Trustees and Ethical Investing

February 7, 2022

By Brian Babcock

One of the key duties of a trustee, including an estate trustee, is to invest the trust or estate assets. Failure to invest is a breach of trust, for which the trustee may be required to reimburse the estate or beneficiaries.

But what do trustees invest in?

And what if you, your trustee or your beneficiaries are in favour of “ethical investing” – choices intended to support environmental, ethical or social goals as well as returning a profit?

The trust instrument – the will or declaration of trust – governs. It may set the rules that the creator of the trust or will desires. However, circumstances change over time, and the terms of the trust are often left broad to allow flexibility in the future.

In the absence of comprehensive direction in the trust instrument, for many years, Ontario’s Trustee Act did the opposite of encouraging flexibility.  The Act specified the categories of investments considered safe and limited trustee investments to those “blue chip stocks” and other investments considered “safe for widows and orphans”.

There were problems with this approach. Along with “safety”, the returns on the investment were often lower than what you might get if you invested your own money wisely. And you just need to look around to see that many of the companies behind those “blue chip stocks” turned out not to be so safe after all.

So, the Act was amended to adopt the “prudent investor rule”.

What does that mean?

It means that unless the trust instrument says otherwise, in investing trust property, a trustee must exercise the care, skill, diligence and judgment that a prudent investor would exercise in making investments. Now, a trustee may invest trust property in any form of property in which a prudent investor might invest.

But what does this mean? And is “ethical investing” something a prudent investor might do?

Unfortunately, as we will see, the answer is still “maybe”. So, if you are creating the trust or estate, this is an issue that you want to discuss with your lawyer at the time of drafting, so that they can include terms in the trust instrument or will that give permission and direction to your trustee.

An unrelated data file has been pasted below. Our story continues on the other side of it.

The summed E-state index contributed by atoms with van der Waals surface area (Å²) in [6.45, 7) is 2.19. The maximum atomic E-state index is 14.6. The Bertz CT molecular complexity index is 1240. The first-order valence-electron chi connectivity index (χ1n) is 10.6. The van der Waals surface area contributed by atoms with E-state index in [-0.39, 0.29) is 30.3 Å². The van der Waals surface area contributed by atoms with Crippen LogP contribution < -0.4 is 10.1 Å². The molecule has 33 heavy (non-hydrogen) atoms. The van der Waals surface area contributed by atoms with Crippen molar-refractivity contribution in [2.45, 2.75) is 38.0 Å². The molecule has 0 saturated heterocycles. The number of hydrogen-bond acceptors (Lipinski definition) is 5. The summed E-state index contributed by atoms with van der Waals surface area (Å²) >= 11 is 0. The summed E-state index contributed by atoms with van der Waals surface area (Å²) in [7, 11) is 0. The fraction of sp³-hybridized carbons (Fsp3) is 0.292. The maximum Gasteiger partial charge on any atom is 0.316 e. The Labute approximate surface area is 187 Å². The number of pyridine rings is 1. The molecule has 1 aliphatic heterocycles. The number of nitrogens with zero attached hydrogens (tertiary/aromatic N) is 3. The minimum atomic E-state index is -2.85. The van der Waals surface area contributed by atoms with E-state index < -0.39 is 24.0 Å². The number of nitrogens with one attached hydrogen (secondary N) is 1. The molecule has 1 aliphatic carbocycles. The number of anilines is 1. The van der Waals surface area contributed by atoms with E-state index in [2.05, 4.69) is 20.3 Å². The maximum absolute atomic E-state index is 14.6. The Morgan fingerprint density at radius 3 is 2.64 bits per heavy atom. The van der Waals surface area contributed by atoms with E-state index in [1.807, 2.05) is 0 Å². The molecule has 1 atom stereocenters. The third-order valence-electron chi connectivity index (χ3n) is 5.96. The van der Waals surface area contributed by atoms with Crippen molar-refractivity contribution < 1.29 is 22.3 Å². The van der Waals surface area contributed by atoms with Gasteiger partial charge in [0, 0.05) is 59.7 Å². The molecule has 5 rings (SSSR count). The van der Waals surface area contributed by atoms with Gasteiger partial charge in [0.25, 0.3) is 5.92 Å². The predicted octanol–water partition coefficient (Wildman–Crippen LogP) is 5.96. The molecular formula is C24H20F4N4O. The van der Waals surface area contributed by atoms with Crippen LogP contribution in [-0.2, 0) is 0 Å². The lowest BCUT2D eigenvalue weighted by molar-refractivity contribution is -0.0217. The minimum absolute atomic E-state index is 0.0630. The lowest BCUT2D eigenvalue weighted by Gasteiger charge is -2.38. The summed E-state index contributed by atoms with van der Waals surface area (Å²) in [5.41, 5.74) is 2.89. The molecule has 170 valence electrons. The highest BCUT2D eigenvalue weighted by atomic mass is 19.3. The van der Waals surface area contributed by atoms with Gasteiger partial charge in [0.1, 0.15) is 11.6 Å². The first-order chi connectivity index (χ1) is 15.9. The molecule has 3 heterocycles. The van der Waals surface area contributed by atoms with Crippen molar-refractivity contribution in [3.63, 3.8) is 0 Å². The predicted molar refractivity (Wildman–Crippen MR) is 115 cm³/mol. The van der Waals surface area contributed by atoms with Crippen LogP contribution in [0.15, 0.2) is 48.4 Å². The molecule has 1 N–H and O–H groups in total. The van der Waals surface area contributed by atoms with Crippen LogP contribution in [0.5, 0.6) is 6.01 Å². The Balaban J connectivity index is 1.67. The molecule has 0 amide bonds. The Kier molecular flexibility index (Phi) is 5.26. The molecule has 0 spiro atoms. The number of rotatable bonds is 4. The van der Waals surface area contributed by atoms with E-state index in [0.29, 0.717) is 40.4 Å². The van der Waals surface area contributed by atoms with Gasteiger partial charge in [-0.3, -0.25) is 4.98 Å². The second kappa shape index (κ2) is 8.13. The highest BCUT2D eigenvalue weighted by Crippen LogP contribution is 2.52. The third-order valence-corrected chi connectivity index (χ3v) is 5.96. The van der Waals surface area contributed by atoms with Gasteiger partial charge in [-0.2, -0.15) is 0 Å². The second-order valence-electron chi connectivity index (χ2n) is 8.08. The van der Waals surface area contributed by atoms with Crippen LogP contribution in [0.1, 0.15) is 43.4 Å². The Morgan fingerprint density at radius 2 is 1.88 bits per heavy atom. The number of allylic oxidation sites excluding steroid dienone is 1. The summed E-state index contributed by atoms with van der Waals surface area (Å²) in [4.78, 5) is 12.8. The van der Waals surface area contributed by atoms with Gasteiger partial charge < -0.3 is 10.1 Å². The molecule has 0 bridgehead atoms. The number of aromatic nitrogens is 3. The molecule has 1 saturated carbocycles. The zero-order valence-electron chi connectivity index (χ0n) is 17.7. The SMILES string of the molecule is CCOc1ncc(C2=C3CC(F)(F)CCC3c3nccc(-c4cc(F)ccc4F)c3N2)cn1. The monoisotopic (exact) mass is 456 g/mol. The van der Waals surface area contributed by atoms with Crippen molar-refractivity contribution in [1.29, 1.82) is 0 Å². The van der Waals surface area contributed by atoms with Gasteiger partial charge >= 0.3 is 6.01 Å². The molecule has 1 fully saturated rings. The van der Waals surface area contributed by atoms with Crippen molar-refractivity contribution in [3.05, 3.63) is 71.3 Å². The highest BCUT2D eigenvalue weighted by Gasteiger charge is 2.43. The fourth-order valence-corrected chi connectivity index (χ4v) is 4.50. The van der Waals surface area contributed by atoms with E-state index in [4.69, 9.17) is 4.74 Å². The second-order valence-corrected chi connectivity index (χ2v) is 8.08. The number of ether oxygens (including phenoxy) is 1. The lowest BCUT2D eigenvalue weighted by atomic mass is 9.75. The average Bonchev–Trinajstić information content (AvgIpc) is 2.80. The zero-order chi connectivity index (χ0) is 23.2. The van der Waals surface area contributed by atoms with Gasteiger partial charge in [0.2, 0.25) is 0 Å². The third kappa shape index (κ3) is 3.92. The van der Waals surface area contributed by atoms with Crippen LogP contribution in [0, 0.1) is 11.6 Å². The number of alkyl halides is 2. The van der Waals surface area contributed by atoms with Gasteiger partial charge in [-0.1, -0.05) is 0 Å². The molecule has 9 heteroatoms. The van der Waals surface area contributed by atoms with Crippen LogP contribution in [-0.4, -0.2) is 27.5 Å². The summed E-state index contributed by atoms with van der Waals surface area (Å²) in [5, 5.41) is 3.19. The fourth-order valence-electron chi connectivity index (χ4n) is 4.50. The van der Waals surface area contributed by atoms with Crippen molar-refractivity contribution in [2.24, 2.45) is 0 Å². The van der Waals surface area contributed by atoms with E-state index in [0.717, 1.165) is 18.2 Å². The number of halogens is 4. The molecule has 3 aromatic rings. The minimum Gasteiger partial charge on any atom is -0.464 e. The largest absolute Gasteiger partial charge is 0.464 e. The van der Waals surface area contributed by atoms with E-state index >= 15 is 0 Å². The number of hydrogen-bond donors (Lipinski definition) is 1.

In the absence of express direction in the trust instrument, Ontario law has adopted an approach from a British case involving a pension plan that wanted to divest of investments in South Africa during apartheid (and other investments).

That case suggests that “ethical investing” may be allowed if the result is “equally beneficial” to the beneficiaries as a policy that does not include ethical investing. The case sets out other principles to help you know when ethical investing may be proper:

  1. Trustees are open to criticism if an investment is less beneficial than the alternative
  2. Trustees must put aside their personal views
  3. “Benefit” does mean not solely financial benefit; the beliefs of beneficiaries are relevant – if all beneficiaries are staunchly opposed to smoking or gambling or pornography, as a few examples, they benefit from the trustee respecting those beliefs and not investing in those industries
  4. The prudent investor rule includes a duty to seek professional advice
  5. Trustees should consider diversification

The first thing to unpack from this is that it is not the trustee’s views that matter. This is consistent with the general duty that trustees must always act in the best interests of the beneficiaries. If you are the settlor or creator of the trust, you also need to be aware that once you create the trust, it is no longer YOUR interests that are paramount. So if you have beliefs that you want respected, you need to provide for that in the trust instrument.

The other important take away is that “ethical investing” may aid the goal of diversification. A professional advisor may also tell a trustee that in the modern world, there is a risk in NOT investing ethically – many of the companies that fail these days do so because investors generally shy away due to lack of social responsibility; or their markets vanish; or governmental regulation makes it unprofitable to be irresponsible.

Because of this, ethical investing may well be a prudent policy – but lawyers are not the sort of professional advisors you ought to seek investment advice from. All we can really tell you is what the law permits, and that you should seek advice.

If you are creating the trust or writing your will, ethical investing is something you might want to consider. There are pros and cons. For example, what if your heirs have different views as to what is ethical, either differing from yours, or conflicting with each other? Can you select a trustee who has the judgment to handle those situations?

The questions surrounding ethical investing are not issues that a will form or computer program can help you work through during the drafting process. A “canned” will kit may not provide the custom language needed to clearly express your views and give appropriate powers and directions to your trustee. Only by having your will prepared by a lawyer can you fully reach a conclusion that expresses and protects your unique intentions.

If you are a trustee or beneficiary with concerns about ethical investing, you may also benefit from expert legal advice – the modest cost may save you expensive grief later.

In selecting the right lawyer to provide you with will drafting or other trusts and estates advice, you should consider whether they know and can work with your investment advisors. At Weilers Law we do not know EVERY advisor in Thunder Bay – there are so many – but through our practice and our community activities, we have worked with or met many of them, and believe that our experience and reputation will make it easy for us to work with those we have yet to meet.